Hey everybody, Gay-Man here. As you may know, the first several months of this column focused on comic books. Last time, however, I switched gears to talk about my personal experiences with writing and submitting poetry. After the success of that column, I’ve decided to regularly switch back and forth between different subject matter. It is my hope that by broadening the column’s scope, I’ll be able to provide more varied content that remains fresh and less predictable.
This week, I’ll be discussing a major concern for any indie or small-press-focused poet: literary magazines and journals. I have experience with them on multiple fronts. Through researching lit mags, submitting my own work to them, and even founding and curating one of my own, I’d like to think I have a pretty solid knowledge of the topic.
First things first: why does anyone read lit mags at all? Why do writers (both emerging and established) submit their work to them? A lot of lit mags don’t provide monetary payment, and even those that do have relatively small audiences. The literary community is very insular, and chances are low that having a poem published in any specific journal will in and of itself be a major career turning point. So why do we do it?
I can’t speak for anyone else, but I love lit mags because I think they’re fun. I like to read. I’d describe reasons why, but you already know and agree with them—this column is published in a lit mag, after all. I like reading literary magazines because I never know what I’m going to find in them. Any topic is fair game, and even publications with specific limitations on what the publish can still contain a wide variety of different material. I don’t even know what I’ll find genre-wise. Poetry, flash fiction, and creative non-fiction are what I most often find, but there are also magazines that publish visual art and experimental forms that combine and defy the conventions of the major genres.
If you’re like me, a writer, reading literary magazines is especially useful. The top two biggest pieces of advice writers ever receive are to write and to read, and there’s a reason for that. Writing, of course, takes practice, and reading provides one with knowledge and influences to draw from. I have written poems I feel very proud of after reading someone else’s poem in a lit mag and having a light bulb go off in my head. Sometimes I realize that I’ve never approached a specific subject in a certain way, or thought to utilize a particular style of formatting choices. Beyond all this, as I said, reading is fun. Poetry and others forms of creative writing are all art forms, and their appeal is largely self-explanatory.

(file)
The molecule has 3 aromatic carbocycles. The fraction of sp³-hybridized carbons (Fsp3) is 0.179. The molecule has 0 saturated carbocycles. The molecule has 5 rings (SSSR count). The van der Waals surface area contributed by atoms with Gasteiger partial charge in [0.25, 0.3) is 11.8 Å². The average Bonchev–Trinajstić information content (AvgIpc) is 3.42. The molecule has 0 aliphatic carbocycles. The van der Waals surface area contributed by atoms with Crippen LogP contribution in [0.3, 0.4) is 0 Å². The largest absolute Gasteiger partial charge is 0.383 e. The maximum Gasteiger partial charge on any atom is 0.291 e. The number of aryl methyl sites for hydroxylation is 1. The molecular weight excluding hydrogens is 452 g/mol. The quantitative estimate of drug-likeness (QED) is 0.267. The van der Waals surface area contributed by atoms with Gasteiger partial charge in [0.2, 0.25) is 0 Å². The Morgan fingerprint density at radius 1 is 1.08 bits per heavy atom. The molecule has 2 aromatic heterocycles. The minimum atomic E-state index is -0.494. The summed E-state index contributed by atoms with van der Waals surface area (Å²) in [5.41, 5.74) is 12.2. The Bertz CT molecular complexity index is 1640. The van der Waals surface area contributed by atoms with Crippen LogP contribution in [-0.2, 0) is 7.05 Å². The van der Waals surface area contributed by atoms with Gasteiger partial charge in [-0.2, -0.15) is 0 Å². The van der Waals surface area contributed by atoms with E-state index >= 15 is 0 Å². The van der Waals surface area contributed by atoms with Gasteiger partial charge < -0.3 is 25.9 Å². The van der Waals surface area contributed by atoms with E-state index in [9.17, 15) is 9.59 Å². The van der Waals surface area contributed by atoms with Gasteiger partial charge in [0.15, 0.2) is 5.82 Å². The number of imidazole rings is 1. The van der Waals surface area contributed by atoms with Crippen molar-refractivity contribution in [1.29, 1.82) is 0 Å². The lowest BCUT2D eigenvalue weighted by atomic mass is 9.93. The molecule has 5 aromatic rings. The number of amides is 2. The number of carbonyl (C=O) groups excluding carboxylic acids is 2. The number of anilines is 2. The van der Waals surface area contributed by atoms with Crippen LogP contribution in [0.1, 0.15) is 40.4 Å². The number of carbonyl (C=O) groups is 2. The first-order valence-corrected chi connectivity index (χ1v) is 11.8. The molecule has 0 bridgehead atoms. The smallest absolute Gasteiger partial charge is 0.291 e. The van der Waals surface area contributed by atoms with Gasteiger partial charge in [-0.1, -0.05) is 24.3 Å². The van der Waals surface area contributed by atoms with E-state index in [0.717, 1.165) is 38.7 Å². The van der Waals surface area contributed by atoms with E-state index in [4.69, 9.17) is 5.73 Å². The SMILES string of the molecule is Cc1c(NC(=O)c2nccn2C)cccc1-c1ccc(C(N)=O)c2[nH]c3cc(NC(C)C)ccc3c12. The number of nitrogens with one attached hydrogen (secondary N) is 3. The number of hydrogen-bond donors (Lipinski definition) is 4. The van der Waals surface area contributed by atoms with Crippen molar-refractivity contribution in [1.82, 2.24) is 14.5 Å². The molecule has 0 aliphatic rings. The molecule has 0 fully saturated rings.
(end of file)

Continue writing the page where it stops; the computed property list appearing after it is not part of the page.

When it comes to submitting one’s own work for potential publication, things can get a bit nerve-wracking, especially for inexperienced writers. When I find a magazine that tends to publish work I enjoy, I consider whether my artistic aesthetic matches up with the editors. If I think there’s a good chance that my work will fit their tastes, I submit poems. Sometimes I get acceptance letters back, which provide feelings of joy and validation. Most of the time, however, I receive rejections. Submitting work to literary journals is a matter of determination and learning—rejection is inevitable, so you can’t let yourself get too bothered by it. I’ve developed a pretty thick skin. Most of the time when I see a rejection I’ll just move on with no problem. Sometimes, admittedly, I’ll feel sad briefly, or question myself more if it’s been a while since my work was accepted. In these cases, it’s important not to deny your feelings, but also to realize that rejection is not a big deal. When an editor tells you that they won’t be publishing your piece, it’s not a statement of their opinion about you as an individual.
Speaking of editor’s, I am one. My first experiences on a literary magazine staff were back in grade school. I served on my high school’s literary magazine staff for three years, and was co-editor my senior year. That experience was monumental in developing my love for literary magazines. Reading through submissions, I was exposed to a plethora of different writers and styles, all of which helped me reflect on and refine my own poetic aesthetic. On the “just plain cool” front, I got to discover great writing and share it with an audience. It was a great time all around: when the staff accepted a piece we loved, not only did we get the pleasure of reading it, but also of lifting up the author’s mood with an acceptance letter, and sharing the work with people who read the magazine. We were helping to put great writing out into the world where it could be enjoyed by more people.